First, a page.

One of the big stories of 2021 was the proliferation of media businesses operated by retailers such as Amazon, Macy’s, Target, and Walmart. In 2022, we’ll see more of them. Retailers are under great pressure to squeeze more margin out of their core businesses as the industry endures uncertainty. The most well established networks – Amazon and Walmart – are thriving because they tap into the data they collect about their customers (first-party data) to sell targeted advertising on their sites. In 2022, more retailers will use first-party data to help businesses create more targeted ads off-site, too, as an antidote to Apple’s privacy controls. In addition, non-retailers with large troves of first-party data, such as TikTok, will expand the same way.

I also believe Meta’s ongoing push into immersive reality will lose momentum. Meta has made an even bigger push into immersive reality (e.g., virtual reality and augmented reality) as part of its attempt to become the builder of the metaverse. Meta also intends for immersive reality to help the company maintain a dominant hold on social media and to squeeze upstarts such as Roblox out of the market. But the horse is already out of the barn: there are just too many players such as Roblox and Snapchat developing immersive reality applications for Meta to play copycat and use its size as an an advantage. And Meta has faced so much public blowback over its size and reach that squeezing out smaller players makes Meta more of a target for anti-trust regulation. Meta will lose ground, and gaming platforms such as Roblox will ascend in power.

— Tim Colucci, vice president, digital marketing

TikTok Dominates

TikTok is the world’s most visited site in the Internet in 2021, toppling Google, according to Cloudfare. TikTok will become the leader in paid social. Videos and fast-breaking cultural trends are becoming more prominent factors across all social media marketing, and TikTok has mastered both. Oh, and TikTok has another big trump card to play: the site is a magnet for Gen Z and Millennials, who together comprise about 42 percent of the U.S. population. As a recent New York Times profile noted, advertisers “are present like never before, their authentic-seeming advertisements dropped in between dances, confessionals, comedy routines and makeovers.” But TikTok is just beginning to monetize all that interest from advertisers. TikTok will follow the example set by Amazon Advertising and roll out more ad units that capitalize on the customer data the company is collecting. And look to TikTok to become a social commerce giant. If you thought 2021 was the year of TikTok, you ain’t seen nothing yet.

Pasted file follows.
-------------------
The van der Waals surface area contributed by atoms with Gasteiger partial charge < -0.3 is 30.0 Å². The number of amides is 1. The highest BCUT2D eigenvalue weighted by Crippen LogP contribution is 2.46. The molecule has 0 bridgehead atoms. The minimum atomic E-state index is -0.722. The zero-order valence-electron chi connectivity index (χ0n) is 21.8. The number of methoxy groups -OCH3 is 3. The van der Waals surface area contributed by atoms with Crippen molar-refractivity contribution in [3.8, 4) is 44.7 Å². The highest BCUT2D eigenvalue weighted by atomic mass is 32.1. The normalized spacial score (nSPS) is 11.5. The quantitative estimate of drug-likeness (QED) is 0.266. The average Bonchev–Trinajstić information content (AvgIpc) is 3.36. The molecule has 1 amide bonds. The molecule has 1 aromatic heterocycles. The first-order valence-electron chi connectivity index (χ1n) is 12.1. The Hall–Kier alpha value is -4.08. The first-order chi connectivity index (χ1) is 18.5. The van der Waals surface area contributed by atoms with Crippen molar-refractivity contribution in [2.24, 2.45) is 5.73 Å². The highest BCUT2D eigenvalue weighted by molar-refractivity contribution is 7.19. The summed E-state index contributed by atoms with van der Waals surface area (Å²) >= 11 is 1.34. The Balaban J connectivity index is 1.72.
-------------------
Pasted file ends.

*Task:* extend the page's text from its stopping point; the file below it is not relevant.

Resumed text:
— Bella Schneider, digital marketing manager

The Creator Economy Gets Real

The creator economy refers to a class of businesses comprising millions of independent content creators and influencers. We are reading more about them partly because apps such as TikTok have given them more power and influence. The creator economy will become even more powerful. That’s because collaboration networks are proliferating. These networks give creators an all-in-one platform to create communities and build influence. In addition, gaming sites such as Roblox and Twitch offer creators opportunities to monetize their work with potential partnerships with brands, and crypto currency sites such as Rally.io make it possible for creators to mint their own currency. The big social networks such as Meta are responding by making themselves more attractive to creators. More businesses will tap into niche networks to partner with emerging creators who are lesser-known but possess tremendous street cred. Big-name partnerships with stars will still thrive, but the social media icons will need to make room for the new kids in town.